Racial disparities found in how often dying wishes are respected

In yet another of the reminder that there are huge ethnic variations present in our healthcare system, researchers from the Dana-Farber Cancer Institute have concluded that dying white cancer patients are more likely than black patients to have their end-of-life requests honored.

Researchers examined the cases of 234 white patients and 68 black patients with advanced cancer, who were interviewed at the start of the study and monitored until they passed away. While professionals respected both groups' treatment wishes to some degree--in many cases, for example, giving blacks with more aggressive treatments as per their request--white patients were still three times more likely to receive aggressive care than black patients with the same desires.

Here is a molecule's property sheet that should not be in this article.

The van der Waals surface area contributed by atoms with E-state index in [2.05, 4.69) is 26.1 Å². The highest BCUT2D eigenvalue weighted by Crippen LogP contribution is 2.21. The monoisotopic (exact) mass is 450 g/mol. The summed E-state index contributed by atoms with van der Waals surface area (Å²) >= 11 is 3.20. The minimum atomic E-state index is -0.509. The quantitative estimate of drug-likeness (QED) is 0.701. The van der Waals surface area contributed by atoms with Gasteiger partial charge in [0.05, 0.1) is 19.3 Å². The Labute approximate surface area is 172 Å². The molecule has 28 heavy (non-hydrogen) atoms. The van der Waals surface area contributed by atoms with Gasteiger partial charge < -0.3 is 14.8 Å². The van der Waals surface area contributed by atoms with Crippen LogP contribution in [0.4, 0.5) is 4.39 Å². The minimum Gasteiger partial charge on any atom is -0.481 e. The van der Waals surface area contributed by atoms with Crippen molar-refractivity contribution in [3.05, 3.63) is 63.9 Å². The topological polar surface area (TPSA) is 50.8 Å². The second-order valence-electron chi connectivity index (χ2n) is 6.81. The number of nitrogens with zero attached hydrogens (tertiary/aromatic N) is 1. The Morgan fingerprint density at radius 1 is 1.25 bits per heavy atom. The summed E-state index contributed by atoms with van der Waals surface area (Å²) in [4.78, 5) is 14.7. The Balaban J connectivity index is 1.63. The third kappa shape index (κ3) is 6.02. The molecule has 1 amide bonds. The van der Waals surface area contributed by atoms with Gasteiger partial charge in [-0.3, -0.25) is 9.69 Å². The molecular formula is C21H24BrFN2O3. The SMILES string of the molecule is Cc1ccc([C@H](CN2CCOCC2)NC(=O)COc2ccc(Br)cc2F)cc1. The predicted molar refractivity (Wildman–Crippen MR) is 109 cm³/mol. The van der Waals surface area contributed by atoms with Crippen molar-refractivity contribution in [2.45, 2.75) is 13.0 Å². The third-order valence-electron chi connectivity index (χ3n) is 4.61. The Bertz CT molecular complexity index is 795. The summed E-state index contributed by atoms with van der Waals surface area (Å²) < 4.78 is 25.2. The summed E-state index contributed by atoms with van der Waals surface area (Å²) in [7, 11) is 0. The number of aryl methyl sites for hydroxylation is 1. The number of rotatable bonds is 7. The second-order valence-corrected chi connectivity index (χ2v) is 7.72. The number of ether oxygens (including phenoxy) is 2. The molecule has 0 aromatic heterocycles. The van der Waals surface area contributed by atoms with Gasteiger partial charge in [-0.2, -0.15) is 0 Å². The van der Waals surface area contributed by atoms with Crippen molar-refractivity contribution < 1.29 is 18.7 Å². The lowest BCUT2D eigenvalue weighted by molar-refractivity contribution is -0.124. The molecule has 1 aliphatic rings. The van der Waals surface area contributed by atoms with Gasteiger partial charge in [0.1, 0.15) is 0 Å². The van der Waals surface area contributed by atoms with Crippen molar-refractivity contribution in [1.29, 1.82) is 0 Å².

Another major difference found was in end-stage care. While none of the white patients studied who completed a DNR were put into intensive care in their last week of life, DNR orders seemed to have little effect on whether black patients got intensive care in their final week.

Researchers say that the disparities in the final week of care, may occur because of disruptions in continuity of care common with black patients, as well as cultural differences that seemed to hold back patient-doctor discussions.

To learn more about this study:
- read this press release from the Dana-Farber Cancer Institute

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